Medical students at Memorial University have a critical role in advocating for patients to receive equitable health care services in Newfoundland and Labrador.
We recognize the significant impact mental illness and substance use disorders have on the people of this province.
Each year, one in five Canadians experience a mental illness, and mental illness impacts each and every Canadian.
Furthermore, up to 30 per cent of those with a mental illness will experience a substance use problem sometime in their lifetime.
These issues are exacerbated by the extremely long wait times that Newfoundlanders and Labradorians face in accessing mental health care services.
Many underserved populations disproportionately experience mental illness and addiction problems.
Indigenous populations, rural populations and people experiencing homelessness, poverty or employment insecurity are often at a greater risk for mental illness, resulting in unique challenges for providing services to and supporting these groups.
Stigma and discrimination
Substance use disorders have severe impacts on families and society, including placing extra burdens on families, impairing social function, contributing to housing instability, homelessness, criminal behaviours, incarceration and increasing transmission of infectious diseases.
Patients seeking health care services for mental health and addiction-related issues are highly stigmatized and discriminated against.
This contributes to these populations receiving lower quality health care, avoiding seeking health care and social services, and practising unsafe substance and drug use behaviours.
“Naloxone kits are not currently freely available in Newfoundland and Labrador pharmacies.”
The opioid overdose crisis in Canada has continued to worsen throughout the COVID-19 pandemic.
Specifically, just a couple of months ago, it was reported that increased opioid overdoses had been seen in the province, with this trend expected to continue.
Timely access to Naloxone saves lives by increasing overdose rescue rates and decreasing mortality.
However, a recent needs assessment in the province found that 75 per cent of people who use drugs do not carry Naloxone kits, and 22 per cent did not know where to obtain a kit.
Naloxone kits are not currently freely available in Newfoundland and Labrador pharmacies; however, research supports increasing the availability of Naloxone kits in pharmacies.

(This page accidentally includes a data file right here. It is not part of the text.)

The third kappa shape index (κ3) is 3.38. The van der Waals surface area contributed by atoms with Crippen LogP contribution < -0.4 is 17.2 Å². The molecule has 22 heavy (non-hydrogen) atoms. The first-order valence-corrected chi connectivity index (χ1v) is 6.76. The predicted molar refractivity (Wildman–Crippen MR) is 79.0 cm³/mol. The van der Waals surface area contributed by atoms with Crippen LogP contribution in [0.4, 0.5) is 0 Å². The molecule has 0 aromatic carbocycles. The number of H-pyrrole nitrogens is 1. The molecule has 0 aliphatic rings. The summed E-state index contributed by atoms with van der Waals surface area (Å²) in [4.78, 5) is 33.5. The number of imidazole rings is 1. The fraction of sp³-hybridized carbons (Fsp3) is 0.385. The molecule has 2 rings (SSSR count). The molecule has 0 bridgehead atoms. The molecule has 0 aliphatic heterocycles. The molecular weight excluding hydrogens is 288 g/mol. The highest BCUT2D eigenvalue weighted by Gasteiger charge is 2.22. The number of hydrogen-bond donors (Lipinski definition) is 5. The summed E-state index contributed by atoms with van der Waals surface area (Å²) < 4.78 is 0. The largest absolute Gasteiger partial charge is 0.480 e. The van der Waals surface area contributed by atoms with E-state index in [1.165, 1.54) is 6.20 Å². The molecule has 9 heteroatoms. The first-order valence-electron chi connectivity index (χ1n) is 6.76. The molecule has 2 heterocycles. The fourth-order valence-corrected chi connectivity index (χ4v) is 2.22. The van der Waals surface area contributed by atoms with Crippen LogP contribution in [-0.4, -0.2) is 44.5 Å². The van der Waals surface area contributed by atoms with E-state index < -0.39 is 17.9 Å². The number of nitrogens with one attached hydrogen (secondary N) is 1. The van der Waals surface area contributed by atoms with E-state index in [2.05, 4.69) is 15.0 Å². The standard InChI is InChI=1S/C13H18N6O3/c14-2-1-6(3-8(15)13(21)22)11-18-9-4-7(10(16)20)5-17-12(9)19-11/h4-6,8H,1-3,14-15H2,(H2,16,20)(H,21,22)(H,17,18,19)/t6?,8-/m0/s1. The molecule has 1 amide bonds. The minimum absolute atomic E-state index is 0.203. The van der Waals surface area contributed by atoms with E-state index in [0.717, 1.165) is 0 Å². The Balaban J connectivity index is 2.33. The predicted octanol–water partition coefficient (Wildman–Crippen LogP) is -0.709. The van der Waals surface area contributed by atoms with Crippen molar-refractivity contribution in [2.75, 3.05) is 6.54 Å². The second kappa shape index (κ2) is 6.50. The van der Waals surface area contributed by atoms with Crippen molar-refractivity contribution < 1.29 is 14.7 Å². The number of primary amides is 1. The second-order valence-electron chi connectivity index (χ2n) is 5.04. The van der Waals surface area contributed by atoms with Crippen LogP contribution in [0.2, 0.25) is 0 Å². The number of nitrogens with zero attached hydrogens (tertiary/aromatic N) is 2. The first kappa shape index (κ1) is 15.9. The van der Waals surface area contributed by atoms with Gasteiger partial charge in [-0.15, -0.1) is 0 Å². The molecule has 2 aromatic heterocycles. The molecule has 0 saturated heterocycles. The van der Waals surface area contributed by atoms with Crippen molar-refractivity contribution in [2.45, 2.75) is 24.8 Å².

Attitudes, behaviours and knowledge
Many people living with mental illness and/or addiction experience discrimination and stigma, leading to many health disparities.
Stigma and discrimination by health care providers can act as a significant barrier for people seeking health care services.
Trauma-informed training for frontline staff has demonstrated changes in attitudes, behaviours and knowledge, leading to positive outcomes for patients.
“This issue is exacerbated by health care providers being unaware of the available services.”
Thus, we are calling on the provincial government to implement mandatory trauma-informed training and harm reduction practice to help reduce stigma and improve health care outcomes for people with mental illness and addiction.
Other barriers for accessing mental health and addiction services in Newfoundland and Labrador include accessibility and availability of services.
This issue is exacerbated by health care providers being unaware of the available services, which can lead to an inability to inform or offer potentially helpful services.
Our second ask addresses this issue.
Updating the community mapping of available health services can improve the accessibility to the province’s mental health and addiction services.
Our final ask involves increasing the accessibility to take-home Naloxone programs in the province. Naloxone saves lives by quickly reversing the effects of an opioid overdose.
Studies demonstrate that increased availability of Naloxone in communities reduces opioid overdose mortality.
Therefore increasing accessibility and availability of Naloxone will reduce opioid-related overdoses.
Many challenges are avoidable
In 2017 the direct cost of substance use in Newfoundland and Labrador was $861.51 million, with $264.43 million in direct health care costs.
This health care spending is a massive cost for the province to incur, which can be partially alleviated by increasing awareness of available health care services and decreasing opioid-related illness and mortality.
Numerous studies have confirmed that Naloxone kits are a cost-effective approach to saving lives due to opioid-related overdose, including a 2021 systematic review.
The review found that all nine included studies supporting the community distribution of Naloxone as a cost-effective, worthwhile investment for high-income countries.
Many of the challenges in accessing high-quality mental health and addiction programs and services are avoidable.
We present three clear solutions to this problem and urge policy-makers to consider the identified practical and feasible solutions.
The COVID-19 pandemic has challenged nearly all aspects of the lives of Newfoundlanders and Labradorians, and mental health has especially suffered as a result.
We have a chance to undo some of this damage and prevent further harm by increasing awareness and accessibility to critical mental health and addiction programs and services in the province.
Annually, medical students at Memorial University organize provincial days of action to bring awareness to a gap in the health-care system and advocate for change. From March 21-25, the students will meet with policy-makers to present their research and demonstrate the importance of addressing these gaps.
We’d like to thank the Provincial Day of Action Working Group, the research team, and our co-chairs, Simal Qureshi and Olivia Penney, for their diligent efforts in preparing everyone for the Provincial Days of Action this year.